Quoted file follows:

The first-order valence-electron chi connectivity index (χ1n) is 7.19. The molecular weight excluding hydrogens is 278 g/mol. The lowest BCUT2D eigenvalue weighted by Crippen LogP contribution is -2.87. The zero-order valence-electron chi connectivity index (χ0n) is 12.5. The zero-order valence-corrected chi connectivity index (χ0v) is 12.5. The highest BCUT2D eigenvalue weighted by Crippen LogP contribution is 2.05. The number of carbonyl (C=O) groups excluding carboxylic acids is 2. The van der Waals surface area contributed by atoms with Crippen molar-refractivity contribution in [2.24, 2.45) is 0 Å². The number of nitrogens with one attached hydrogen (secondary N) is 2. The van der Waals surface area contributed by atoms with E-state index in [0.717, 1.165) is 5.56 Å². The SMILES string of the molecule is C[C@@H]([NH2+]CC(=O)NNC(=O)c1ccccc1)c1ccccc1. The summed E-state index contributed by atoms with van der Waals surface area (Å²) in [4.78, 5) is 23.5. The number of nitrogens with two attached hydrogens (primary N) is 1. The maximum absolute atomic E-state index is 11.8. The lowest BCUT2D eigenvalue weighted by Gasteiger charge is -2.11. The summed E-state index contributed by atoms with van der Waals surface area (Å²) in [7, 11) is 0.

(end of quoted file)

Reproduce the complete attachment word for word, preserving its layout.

The first-order valence-electron chi connectivity index (χ1n) is 7.19. The molecular weight excluding hydrogens is 278 g/mol. The lowest BCUT2D eigenvalue weighted by Crippen LogP contribution is -2.87. The zero-order valence-electron chi connectivity index (χ0n) is 12.5. The zero-order valence-corrected chi connectivity index (χ0v) is 12.5. The highest BCUT2D eigenvalue weighted by Crippen LogP contribution is 2.05. The number of carbonyl (C=O) groups excluding carboxylic acids is 2. The van der Waals surface area contributed by atoms with Crippen molar-refractivity contribution in [2.24, 2.45) is 0 Å². The number of nitrogens with one attached hydrogen (secondary N) is 2. The van der Waals surface area contributed by atoms with E-state index in [0.717, 1.165) is 5.56 Å². The SMILES string of the molecule is C[C@@H]([NH2+]CC(=O)NNC(=O)c1ccccc1)c1ccccc1. The summed E-state index contributed by atoms with van der Waals surface area (Å²) in [4.78, 5) is 23.5. The number of nitrogens with two attached hydrogens (primary N) is 1. The maximum absolute atomic E-state index is 11.8. The lowest BCUT2D eigenvalue weighted by Gasteiger charge is -2.11. The summed E-state index contributed by atoms with van der Waals surface area (Å²) in [7, 11) is 0.